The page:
Besides having the most expensive electricity west of the Mississippi River in the continental U.S., California already has the least reliable electricity. California easily leads the nation with nearly 470 power outages a year, compared to 160 for second place Texas, which is really amazing because Texas produces 125% MORE electricity! (here). California's reliability problems will be multiplied as more wind and solar enter the power mix, intermittent resources located in remote areas that cannot be so easily transported to cities via the grid. (emphasis added)
SO, you kill the most reliable,most environmentally friendly power plants - nuclear. You add in intermittent sources, the need to bring in power from outside the state, you rely on hydro power locations that are in the mountains and far from the cities, and you'll be the current mess.

Wednesday, October 02, 2019

Gulf of Guinea Piracy and Illegal Fishing: Expensive Crimes for the Neighborhood

Hellenic Shipping News reports Nigeria, Others Lose $2bn to Pirates' Attacks
Annually, Says Naval Chief
The Chief of Naval Staff, Rear Admiral Ibok Ekwe Ibas, has revealed that Nigeria and 15 other countries in the Gulf of Guinea are currently losing a sum of $2 billion to pirate attacks annually.

The Naval Chief’s revelation was coming two months after Nigeria was rated as number one in pirate attacks in the Gulf of Guinea in a report by the International Maritime Bureau (IMB).

Ibas also confirmed THISDAY’s exclusive report that Nigeria loses several millions of dollars to illegal fishing and poaching on the nation’s coastal and territorial waters.
THISDAY report here:
Nigeria is losing $600 million annually to illegal and unreported fishing by foreign vessels as a result of lack of equipment such as Automatic Identification System (AIS) and Vessel Monitoring System (VMS), and adequate manpower to police the country’s vast coastline, THISDAY’s investigation has revealed.

THISDAY gathered that the country also spends $800 million annually on fish importation, being the fourth largest importer of fish in the world, after China, Japan and the United States.
***
The document titled, “Fisheries Crime Activities in West Africa Coastal Region,” showed that Nigeria spends about $800 million (N324 billion) to import fish to bridge the supply gap.

According to the document, Nigeria in 2018 imported fish worth $71 million, $56 million, $43 million and $174 million from Iceland, Russia, Norway and Netherlands respectively.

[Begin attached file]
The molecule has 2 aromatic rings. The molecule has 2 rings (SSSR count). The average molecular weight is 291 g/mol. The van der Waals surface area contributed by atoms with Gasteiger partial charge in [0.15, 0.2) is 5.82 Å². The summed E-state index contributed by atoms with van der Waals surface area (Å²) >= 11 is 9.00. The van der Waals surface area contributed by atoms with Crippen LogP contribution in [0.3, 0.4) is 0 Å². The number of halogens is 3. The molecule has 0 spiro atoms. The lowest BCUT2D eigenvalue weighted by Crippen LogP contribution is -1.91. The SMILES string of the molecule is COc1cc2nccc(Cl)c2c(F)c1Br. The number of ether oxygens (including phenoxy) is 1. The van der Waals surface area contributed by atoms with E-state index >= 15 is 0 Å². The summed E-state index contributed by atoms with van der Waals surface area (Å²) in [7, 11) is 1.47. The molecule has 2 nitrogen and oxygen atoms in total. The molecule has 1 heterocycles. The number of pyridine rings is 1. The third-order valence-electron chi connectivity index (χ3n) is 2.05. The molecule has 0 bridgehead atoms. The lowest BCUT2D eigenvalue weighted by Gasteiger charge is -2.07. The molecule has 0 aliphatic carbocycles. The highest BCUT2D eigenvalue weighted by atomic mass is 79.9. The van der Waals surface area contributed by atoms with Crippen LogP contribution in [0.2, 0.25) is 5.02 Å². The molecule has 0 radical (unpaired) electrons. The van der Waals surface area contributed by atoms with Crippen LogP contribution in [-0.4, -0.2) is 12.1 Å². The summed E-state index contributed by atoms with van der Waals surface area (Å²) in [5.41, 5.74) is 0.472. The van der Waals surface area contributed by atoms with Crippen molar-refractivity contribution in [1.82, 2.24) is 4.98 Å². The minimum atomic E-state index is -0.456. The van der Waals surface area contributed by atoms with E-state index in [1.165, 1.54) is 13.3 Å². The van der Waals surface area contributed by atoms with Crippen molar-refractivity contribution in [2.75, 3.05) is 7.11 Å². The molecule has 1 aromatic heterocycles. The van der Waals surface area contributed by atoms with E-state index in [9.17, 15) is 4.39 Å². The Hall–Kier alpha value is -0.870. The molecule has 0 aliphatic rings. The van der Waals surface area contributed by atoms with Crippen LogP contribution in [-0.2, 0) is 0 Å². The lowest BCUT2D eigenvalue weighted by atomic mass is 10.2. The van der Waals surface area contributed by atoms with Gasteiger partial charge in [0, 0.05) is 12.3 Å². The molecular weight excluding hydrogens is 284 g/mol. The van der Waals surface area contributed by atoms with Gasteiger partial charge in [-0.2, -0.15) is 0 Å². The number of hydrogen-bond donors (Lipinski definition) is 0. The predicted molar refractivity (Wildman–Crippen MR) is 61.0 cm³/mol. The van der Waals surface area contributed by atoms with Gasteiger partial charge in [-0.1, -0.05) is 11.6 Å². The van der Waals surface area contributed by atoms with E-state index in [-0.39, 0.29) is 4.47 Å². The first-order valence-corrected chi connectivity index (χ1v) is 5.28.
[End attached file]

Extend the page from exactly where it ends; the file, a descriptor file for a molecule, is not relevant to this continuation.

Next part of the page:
The document also showed that West Africa remains a global hotspot for illegal fishing with estimated losses of $2.9 billion.

The document further revealed that over 450 Chinese vessels fish illegally in Nigeria and the coast of West Africa, adding that, “a survey carried out by the West Africa Task Force showed that over 37 per cent of all fish caught in West Africa are caught illegally with China, Taiwan, Russia, South Korea, Spain, France and Thailand being the main countries responsible.

“This is aside vessels from other countries and artisanal fishing in Nigeria inland water ways in areas such as Badore, Epe and coastal areas in Bayelsa, Akwa Ibom and Cross Rivers states.”
Nigeria reports it has a project to deal with these issues, Deep Blue Project:
There is hope in the horizon for the high level of insecurity in Nigeria’s waterways as the Nigerian Maritime Administration and Safety Agency (NIMASA), has established the Integrated Security and Waterways Protection Infrastructure known as Deep Blue Project to drastically reduce criminalities in the Gulf of Guinea.
***
He said, “The Deep Blue Project is a multi-pronged approach towards tackling insecurity in our territorial waters and the entire Gulf of Guinea. What we are doing is fulfilling the training aspect of the project and this will also be complemented by acquisition of assets, such as fast intervention vessels, surveillance aircraft, and other facilities, including a command and control centre for data collection and information sharing that will aid our goals of targeted enforcement.”
Wishing them the best of luck with that. The GOG is a huge area.